Murder suspect’s mental competency questioned |

Murder suspect’s mental competency questioned

Cunny Antonio Pelaez, 20, awaits a recent court hearing in Wasatch County. Park Record file photo

After a telephone conference Monday, a Fourth District Court judge ordered mental health professionals to examine whether a 20-year-old Wasatch County man accused of slaying a popular Park City deacon is mentally competent to stand trial, court documents state.

The ruling delayed a nine-day jury trial for the suspect, Cunny Antonio Pelaez, previously scheduled to begin Nov. 7.

In 2005, prosecutors say Pelaez conspired with his father, 56-year-old Antonio Vasquez-Pelaez, to kill Heber resident Aniceto Armendariz Jr. as the religious leader drove eastbound on U.S. 40 near Mayflower.

A murder trial for Vasquez-Pelaez is scheduled to begin Jan. 16, 2007. The suspects remain incarcerated in Wasatch County.

Facing a weapons violation and a first-degree felony charge of aggravated murder, if convicted, Pelaez could spend the rest of his life in prison.

"The state will not seek the death penalty (against Pelaez)," Wasatch County Attorney Thomas Low has told The Park Record.

Low objected to the request for a competency hearing.

Pelaez’s insistence he is not guilty of the alleged crimes helped prompt the request for a mental evaluation, according to the defendant’s attorney, Scott Williams.

"But [Pelaez] isn’t assisting in his defense very well," said Williams in a telephone interview Wednesday.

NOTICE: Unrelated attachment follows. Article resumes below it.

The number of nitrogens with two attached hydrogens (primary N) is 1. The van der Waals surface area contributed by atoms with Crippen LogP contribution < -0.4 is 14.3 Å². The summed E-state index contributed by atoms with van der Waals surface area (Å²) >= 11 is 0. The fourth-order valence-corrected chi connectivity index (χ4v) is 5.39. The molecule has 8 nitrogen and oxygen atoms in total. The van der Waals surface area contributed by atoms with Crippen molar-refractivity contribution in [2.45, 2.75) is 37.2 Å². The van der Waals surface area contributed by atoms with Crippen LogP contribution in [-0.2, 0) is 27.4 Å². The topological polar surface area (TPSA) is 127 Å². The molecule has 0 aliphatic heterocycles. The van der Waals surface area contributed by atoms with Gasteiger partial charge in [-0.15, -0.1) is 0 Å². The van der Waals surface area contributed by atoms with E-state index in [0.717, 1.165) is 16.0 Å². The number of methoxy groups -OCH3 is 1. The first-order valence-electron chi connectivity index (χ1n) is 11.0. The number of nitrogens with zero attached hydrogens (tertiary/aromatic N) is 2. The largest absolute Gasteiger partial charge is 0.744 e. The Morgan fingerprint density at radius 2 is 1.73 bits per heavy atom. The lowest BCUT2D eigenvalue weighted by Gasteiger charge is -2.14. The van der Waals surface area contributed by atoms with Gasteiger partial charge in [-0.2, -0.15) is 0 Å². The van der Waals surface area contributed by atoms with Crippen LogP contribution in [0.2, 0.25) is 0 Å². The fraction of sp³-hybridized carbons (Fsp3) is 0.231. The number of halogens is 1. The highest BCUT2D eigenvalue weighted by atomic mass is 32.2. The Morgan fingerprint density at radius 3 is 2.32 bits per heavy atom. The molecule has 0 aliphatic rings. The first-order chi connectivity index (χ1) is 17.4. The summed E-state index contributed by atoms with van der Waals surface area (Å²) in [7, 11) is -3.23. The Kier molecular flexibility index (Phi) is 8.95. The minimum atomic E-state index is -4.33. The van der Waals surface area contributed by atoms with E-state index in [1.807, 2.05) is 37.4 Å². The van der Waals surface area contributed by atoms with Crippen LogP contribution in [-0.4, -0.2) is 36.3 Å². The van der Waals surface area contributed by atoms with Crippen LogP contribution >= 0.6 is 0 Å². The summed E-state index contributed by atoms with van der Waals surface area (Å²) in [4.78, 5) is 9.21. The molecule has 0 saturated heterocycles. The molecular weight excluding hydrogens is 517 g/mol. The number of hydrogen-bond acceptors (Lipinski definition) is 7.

Two therapists appointed by the state are expected to examine Pelaez’s mental competency, he said.

According to Williams, last summer he was named as Pelaez’s court-appointed counsel, after the defendant’s previous attorney, Bruce Savage, had health issues.

Charges against Pelaez became enhanced when the defendant admitted he knew Armendariz’s wife, Alma, was in the vehicle at the time of the alleged shooting, Low said.

Armendariz allegedly died near the scene of the shooting Sept. 25, 2005, after he lost control of the vehicle and rolled nearly seven times on the highway.

After the alleged slaying, Low claims the defendants, who are both illegal immigrants barred from carrying firearms, collided with Armendariz’s vehicle in their van.

After they fled the scene, the suspects were captured at the Lodge at Stillwater while trying to hide from police, authorities claimed.

Prosecutors say more than 100 witnesses have been interviewed in the case. McVey replaced Fourth District Court Judge Derek Pullan on the bench after Pullan was disqualified after he revealed relationships he has with members of Armendariz’s family.

Armendariz worked for Summit County’s St. Mary’s Catholic Church and Holy Cross Ministries in Heber.

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